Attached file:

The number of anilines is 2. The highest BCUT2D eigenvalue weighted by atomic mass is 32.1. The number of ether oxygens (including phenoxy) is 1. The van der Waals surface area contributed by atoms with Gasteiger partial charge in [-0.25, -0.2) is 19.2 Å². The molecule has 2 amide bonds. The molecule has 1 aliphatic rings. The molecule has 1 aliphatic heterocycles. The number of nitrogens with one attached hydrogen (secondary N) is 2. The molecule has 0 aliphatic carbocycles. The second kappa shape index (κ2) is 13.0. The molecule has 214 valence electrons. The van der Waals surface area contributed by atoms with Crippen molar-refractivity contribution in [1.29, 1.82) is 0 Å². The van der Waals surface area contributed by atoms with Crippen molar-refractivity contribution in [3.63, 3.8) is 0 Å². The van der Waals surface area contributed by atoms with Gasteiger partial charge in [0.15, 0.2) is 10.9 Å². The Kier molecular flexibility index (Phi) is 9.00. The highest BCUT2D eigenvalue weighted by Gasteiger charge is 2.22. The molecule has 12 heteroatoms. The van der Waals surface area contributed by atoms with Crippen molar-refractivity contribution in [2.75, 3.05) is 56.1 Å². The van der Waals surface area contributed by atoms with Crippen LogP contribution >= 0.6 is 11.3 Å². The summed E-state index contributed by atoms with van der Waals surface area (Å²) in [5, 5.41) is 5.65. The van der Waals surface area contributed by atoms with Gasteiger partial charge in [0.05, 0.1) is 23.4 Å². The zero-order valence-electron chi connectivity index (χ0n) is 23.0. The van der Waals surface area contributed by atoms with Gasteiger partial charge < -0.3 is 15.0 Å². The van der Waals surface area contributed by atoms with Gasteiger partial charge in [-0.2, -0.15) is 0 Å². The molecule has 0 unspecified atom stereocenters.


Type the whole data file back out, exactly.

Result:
The number of anilines is 2. The highest BCUT2D eigenvalue weighted by atomic mass is 32.1. The number of ether oxygens (including phenoxy) is 1. The van der Waals surface area contributed by atoms with Gasteiger partial charge in [-0.25, -0.2) is 19.2 Å². The molecule has 2 amide bonds. The molecule has 1 aliphatic rings. The molecule has 1 aliphatic heterocycles. The number of nitrogens with one attached hydrogen (secondary N) is 2. The molecule has 0 aliphatic carbocycles. The second kappa shape index (κ2) is 13.0. The molecule has 214 valence electrons. The van der Waals surface area contributed by atoms with Crippen molar-refractivity contribution in [1.29, 1.82) is 0 Å². The van der Waals surface area contributed by atoms with Crippen molar-refractivity contribution in [3.63, 3.8) is 0 Å². The van der Waals surface area contributed by atoms with Gasteiger partial charge in [0.15, 0.2) is 10.9 Å². The Kier molecular flexibility index (Phi) is 9.00. The highest BCUT2D eigenvalue weighted by Gasteiger charge is 2.22. The molecule has 12 heteroatoms. The van der Waals surface area contributed by atoms with Crippen molar-refractivity contribution in [2.75, 3.05) is 56.1 Å². The van der Waals surface area contributed by atoms with Crippen LogP contribution >= 0.6 is 11.3 Å². The summed E-state index contributed by atoms with van der Waals surface area (Å²) in [5, 5.41) is 5.65. The van der Waals surface area contributed by atoms with Gasteiger partial charge in [0.05, 0.1) is 23.4 Å². The zero-order valence-electron chi connectivity index (χ0n) is 23.0. The van der Waals surface area contributed by atoms with Gasteiger partial charge < -0.3 is 15.0 Å². The van der Waals surface area contributed by atoms with Gasteiger partial charge in [-0.2, -0.15) is 0 Å². The molecule has 0 unspecified atom stereocenters.